Do you want to see Kevin Russo in action? Here's a video of the Yankees utility prospect in the…
Russo Perfecting His Role In Arizona
That type of versatility usually comes along with a ‘super utility' title and most managers love to have a player like that on their roster.
However, the decision to play Russo at other positions was not a knock against his defensive ability as a full-time second baseman.
During the 2006 season, he was named the ‘best defensive second baseman' in the Florida State League and some of those same skills should eventually translate over to the other positions around the infield.
"Just as a middle infielder, you're always moving around and using footwork and your hands and stuff like that, and trying to turn double plays," said Russo. "It's more of an athletic position than people take it as."
Each of the positions require their own individual skill sets so Russo is making it a point to get extra reps during pre-game drills to better prepare himself for anything that he might be faced with during the game.
"There's obviously some differences [at all the different positions] but I get ground balls everywhere before the game during batting practice, so I just try to be as comfortable as I can over there."
"I've been working at it and I'm going to continue to work at it. Each and every position has their tough things … they have different things that you have to do in different situations and you just need to think a little bit more."
With all the adjustments that are required to become utility player, it wasn't much of a surprise to see Russo struggle a little bit during his first two weeks in the AFL.
He opened the season by hitting just .143 in his first 21 at-bats, but something seemed to click for when Russo went 5 for 5 during a game on October 18th. He attributes much of that success to his hitting instructor James Rowson and his helpful reminders about maintaining his approach at the plate.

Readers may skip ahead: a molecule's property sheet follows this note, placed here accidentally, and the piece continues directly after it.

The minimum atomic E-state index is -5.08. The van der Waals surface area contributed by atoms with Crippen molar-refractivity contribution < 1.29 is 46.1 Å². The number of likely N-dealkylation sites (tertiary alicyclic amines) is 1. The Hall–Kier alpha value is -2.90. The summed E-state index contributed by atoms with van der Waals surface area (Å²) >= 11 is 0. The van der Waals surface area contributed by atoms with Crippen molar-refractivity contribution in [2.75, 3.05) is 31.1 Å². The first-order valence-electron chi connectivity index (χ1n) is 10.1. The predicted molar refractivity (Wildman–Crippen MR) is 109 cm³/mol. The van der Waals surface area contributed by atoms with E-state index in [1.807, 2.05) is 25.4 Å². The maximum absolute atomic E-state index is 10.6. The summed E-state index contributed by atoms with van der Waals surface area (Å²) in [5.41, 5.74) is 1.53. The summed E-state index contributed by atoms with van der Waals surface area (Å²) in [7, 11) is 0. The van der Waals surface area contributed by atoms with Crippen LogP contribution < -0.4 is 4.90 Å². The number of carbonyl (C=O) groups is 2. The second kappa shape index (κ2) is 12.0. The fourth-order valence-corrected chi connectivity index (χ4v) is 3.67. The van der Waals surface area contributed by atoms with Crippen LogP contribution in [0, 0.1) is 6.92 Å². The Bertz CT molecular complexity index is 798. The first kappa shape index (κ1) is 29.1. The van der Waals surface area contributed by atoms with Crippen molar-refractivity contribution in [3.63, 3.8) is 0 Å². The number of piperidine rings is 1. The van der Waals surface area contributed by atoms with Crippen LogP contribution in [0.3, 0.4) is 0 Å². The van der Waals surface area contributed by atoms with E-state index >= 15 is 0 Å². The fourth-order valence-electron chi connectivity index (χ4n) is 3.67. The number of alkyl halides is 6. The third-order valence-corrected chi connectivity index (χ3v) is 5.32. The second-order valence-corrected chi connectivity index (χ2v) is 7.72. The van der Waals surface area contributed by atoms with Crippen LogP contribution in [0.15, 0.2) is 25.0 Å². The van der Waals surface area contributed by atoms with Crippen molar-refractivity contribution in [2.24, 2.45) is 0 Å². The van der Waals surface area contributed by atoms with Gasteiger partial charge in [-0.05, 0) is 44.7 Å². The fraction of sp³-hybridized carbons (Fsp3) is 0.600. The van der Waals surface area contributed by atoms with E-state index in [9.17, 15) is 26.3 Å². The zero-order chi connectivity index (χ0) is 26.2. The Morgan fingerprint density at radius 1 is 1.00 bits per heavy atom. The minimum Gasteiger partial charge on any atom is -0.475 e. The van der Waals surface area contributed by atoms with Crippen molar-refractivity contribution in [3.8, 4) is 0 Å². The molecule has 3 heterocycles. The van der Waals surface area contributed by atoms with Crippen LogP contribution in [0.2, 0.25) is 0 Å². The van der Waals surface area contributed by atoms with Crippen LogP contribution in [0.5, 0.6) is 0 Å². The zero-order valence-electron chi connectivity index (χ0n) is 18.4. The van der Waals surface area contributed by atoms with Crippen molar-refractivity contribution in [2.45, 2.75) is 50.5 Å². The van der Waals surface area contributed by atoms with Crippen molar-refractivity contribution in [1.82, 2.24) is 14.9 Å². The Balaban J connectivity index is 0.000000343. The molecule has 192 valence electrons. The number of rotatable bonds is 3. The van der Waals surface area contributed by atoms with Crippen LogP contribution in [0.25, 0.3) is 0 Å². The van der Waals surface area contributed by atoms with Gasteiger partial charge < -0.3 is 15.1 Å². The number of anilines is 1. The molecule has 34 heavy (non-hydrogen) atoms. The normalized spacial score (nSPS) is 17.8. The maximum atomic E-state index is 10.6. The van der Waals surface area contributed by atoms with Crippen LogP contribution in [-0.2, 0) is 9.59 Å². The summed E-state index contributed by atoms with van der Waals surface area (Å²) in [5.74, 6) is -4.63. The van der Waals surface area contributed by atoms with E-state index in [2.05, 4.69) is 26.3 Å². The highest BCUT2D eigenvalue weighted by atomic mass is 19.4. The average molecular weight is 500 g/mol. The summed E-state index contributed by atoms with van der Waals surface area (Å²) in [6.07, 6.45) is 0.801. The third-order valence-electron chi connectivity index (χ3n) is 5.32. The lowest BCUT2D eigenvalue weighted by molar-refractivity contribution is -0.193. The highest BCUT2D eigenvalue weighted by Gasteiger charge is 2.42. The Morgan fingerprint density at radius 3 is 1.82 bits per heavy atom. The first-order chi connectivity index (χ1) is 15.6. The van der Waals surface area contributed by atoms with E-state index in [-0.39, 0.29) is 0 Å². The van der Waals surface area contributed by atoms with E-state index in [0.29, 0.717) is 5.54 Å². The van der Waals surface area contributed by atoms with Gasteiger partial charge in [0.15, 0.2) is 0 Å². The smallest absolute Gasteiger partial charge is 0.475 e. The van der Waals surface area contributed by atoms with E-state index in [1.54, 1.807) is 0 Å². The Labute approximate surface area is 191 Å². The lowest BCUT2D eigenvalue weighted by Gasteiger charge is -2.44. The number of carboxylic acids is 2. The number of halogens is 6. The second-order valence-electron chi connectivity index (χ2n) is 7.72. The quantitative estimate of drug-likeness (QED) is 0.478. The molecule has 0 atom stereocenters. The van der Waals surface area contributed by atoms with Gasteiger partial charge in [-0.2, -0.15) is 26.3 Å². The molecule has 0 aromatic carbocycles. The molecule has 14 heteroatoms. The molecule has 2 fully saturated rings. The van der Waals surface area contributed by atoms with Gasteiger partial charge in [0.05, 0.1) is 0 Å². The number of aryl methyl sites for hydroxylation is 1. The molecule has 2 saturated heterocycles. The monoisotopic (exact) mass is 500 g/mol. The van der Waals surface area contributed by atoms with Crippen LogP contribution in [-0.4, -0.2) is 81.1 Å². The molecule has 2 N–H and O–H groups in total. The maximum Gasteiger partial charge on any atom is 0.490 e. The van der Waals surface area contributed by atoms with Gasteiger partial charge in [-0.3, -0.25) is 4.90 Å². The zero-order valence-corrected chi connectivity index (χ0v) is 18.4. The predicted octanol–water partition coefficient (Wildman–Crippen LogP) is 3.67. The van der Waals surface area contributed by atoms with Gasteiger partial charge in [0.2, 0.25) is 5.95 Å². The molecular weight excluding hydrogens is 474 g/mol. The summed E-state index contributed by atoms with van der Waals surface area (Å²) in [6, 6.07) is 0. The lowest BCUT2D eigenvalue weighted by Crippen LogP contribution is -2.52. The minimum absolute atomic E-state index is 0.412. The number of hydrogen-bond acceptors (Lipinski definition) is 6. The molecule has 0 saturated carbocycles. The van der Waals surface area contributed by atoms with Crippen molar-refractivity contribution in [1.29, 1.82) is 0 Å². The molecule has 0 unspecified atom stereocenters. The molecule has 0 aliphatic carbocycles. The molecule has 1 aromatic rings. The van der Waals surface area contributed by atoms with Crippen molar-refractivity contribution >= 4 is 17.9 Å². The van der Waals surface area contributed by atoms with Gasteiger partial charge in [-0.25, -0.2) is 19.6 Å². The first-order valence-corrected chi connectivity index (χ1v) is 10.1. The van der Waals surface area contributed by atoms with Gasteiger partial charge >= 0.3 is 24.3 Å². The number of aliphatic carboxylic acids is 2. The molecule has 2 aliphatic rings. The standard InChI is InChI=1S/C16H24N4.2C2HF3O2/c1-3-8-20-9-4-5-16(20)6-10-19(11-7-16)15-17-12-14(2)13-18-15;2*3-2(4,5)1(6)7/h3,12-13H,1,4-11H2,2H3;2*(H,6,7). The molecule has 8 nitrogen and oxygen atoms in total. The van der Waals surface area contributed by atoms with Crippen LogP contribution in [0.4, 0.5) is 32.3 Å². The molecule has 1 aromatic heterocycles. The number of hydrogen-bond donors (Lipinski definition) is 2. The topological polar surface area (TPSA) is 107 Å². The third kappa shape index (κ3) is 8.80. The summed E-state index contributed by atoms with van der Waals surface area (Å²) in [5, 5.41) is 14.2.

"We had our roving coach down here, James Rowson. He's awesome - he's unbelievable. We worked for a few days and he had a couple things to say here and there, and he helped me out a lot.
"Sometimes you just go through [slumps], it's baseball, you go through tough spurts and you've just gotta stick with your approach – stick with your plan and one day it will click and you don't really know it but you just keep working everyday even if your doing bad, you've just gotta keep working and keep working and he really helped me out when he came down here." recalled Russo.
That advice has been a theme for the Yankee hitters in the AFL and Russo certainly has the baseball acumen to bring that type of focus to the plate everyday.
"James always talks about approach, approach, approach and using the same plan every time and says the rest will take care of itself." said Russo.
"He's definitely onto something there because every time I talk to him he just tells me to keep with it and maybe have a couple minor adjustments here and there, but one day it just clicks."
That consistent approach has already helped Russo in some unexpected ways during the Fall League. He started the year batting in the leadoff spot but quickly found himself near the bottom of the order during his early-season slump, and then he eventually came back to hit in the middle of the lineup during his recent hot-streak.
That consistent approach has allowed the manager to pencil Russo anywhere in the lineup and know that he's going to stay within his abilities and do what's best for the team.
"I try not to change anything that I do as an individual," revealed Russo. "If I try to do too much then I'm not going to be able to perform. But wherever they stick me, I'm just gonna have the same approach and hopefully I can provide for the team that way."
It's still early in Russo's career so it's hard to say what his final role in baseball will be, but for now, his versatility on both offense and defense can help a team in a number of different roles. But whatever that role might be, Russo just wants to reach his ultimate goal and contribute to his team's success.
"As long as I break in [to the big leagues]. I don't really care what happens, just as long as I'm playing. I don't care where I'm at, as long as I'm playing and having fun. That's the only thing that matters to me," he concluded.
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